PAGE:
Results: the 13.5 hours of broadcasting analysed included 111 advertisements, at a rate of 8.2 commercials per hour. All of the products were advertised with some of the marketing strategies included in the analysis, and all were classified as unhealthy based on the WHO nutrient profile model. Also, 73.9% of the advertisements were contravened 1 or more PAOS code standards.
Conclusions: the advertised foods and beverages were unhealthy, and their marketing involved the generalised use of nutritional and persuasive strategies. Three out of four commercials violated the PAOS code currently active in Spain, which proved ineffective and should therefore be replaced by regulation that can effectively protect children from the marketing of unhealthy foods and beverages.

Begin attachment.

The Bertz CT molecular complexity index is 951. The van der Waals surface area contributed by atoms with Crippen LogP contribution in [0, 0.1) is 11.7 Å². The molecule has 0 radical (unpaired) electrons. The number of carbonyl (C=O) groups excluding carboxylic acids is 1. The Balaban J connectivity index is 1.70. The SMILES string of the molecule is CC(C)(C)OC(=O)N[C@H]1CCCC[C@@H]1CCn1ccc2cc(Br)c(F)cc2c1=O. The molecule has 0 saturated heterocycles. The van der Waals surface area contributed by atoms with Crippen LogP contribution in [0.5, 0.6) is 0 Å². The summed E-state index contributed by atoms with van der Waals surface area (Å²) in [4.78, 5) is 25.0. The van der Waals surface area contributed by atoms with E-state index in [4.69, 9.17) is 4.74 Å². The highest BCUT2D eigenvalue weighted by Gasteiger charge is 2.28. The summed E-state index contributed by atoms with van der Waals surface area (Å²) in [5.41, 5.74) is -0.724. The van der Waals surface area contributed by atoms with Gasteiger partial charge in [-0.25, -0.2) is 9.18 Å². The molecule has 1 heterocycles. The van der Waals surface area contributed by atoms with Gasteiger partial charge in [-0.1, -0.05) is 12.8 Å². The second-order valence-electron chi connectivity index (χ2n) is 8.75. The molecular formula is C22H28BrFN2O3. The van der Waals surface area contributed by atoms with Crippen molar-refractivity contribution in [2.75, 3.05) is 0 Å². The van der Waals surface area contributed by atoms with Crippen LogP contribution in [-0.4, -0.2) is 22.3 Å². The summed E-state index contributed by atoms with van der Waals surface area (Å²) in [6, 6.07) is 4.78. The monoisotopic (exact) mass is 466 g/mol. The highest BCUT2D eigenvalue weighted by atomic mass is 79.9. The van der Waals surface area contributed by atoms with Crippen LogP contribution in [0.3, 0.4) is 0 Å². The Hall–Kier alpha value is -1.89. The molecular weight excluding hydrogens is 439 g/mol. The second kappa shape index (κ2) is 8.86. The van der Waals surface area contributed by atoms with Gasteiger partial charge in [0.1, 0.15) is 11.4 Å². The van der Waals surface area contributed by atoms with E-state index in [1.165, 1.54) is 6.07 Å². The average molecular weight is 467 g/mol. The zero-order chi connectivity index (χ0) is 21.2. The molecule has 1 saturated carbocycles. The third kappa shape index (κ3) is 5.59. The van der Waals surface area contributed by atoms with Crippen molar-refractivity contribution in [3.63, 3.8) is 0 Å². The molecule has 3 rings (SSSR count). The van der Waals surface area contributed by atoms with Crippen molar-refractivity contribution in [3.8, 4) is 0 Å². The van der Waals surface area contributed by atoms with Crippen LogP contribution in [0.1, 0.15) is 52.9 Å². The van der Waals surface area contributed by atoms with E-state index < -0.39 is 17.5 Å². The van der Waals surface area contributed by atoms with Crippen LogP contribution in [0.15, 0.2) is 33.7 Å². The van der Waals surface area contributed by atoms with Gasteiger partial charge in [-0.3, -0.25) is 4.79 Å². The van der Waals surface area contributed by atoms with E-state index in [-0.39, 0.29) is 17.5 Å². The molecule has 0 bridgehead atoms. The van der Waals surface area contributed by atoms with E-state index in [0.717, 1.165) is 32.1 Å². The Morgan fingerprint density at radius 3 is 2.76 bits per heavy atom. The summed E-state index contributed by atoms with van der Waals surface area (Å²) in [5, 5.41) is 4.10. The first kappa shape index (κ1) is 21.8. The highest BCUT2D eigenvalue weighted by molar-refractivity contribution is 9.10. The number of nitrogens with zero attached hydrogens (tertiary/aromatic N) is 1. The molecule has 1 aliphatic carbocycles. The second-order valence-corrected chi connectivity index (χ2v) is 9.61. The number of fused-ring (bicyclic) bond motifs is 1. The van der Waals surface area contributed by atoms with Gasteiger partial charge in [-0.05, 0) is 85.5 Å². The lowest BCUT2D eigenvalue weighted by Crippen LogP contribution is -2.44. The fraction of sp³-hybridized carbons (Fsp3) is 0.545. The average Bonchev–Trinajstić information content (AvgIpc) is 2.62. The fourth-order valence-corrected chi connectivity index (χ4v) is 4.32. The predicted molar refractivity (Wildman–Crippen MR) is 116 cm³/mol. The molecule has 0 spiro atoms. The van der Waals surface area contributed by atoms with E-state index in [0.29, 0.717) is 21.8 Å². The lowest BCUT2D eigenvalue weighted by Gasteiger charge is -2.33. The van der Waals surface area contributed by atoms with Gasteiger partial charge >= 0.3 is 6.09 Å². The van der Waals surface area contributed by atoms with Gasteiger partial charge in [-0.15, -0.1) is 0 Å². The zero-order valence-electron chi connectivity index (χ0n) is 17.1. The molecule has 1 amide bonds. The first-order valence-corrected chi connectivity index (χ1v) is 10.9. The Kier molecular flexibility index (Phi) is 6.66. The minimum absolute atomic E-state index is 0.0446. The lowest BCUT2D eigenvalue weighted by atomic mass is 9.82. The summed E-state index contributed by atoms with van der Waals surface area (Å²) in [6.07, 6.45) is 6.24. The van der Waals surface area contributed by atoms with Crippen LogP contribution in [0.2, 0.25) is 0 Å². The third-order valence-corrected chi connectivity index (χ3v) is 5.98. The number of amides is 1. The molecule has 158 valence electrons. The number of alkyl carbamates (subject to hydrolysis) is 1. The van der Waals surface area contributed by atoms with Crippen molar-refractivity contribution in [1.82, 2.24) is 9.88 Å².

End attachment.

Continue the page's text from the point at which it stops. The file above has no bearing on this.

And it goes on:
Keywords● Food publicity ● Marketing ● Nutrional facts ● PAOS Code
Childhood obesity constitutes an enormous challenge for public health, as it contributes to the growing social and economic burden of non-communicable diseases.1 The marketing of unhealthy foods and beverages influences the preferences of children, what they ask to be bought for them and their intake patterns, promoting the early development of obesity. 2,3. In 2010, the World Health Organization (WHO) set as one of its priorities to reduce the exposure of children to the marketing of unhealthy foods due to the association of the latter with childhood obesity, urging the member states to take measures toward this goal.4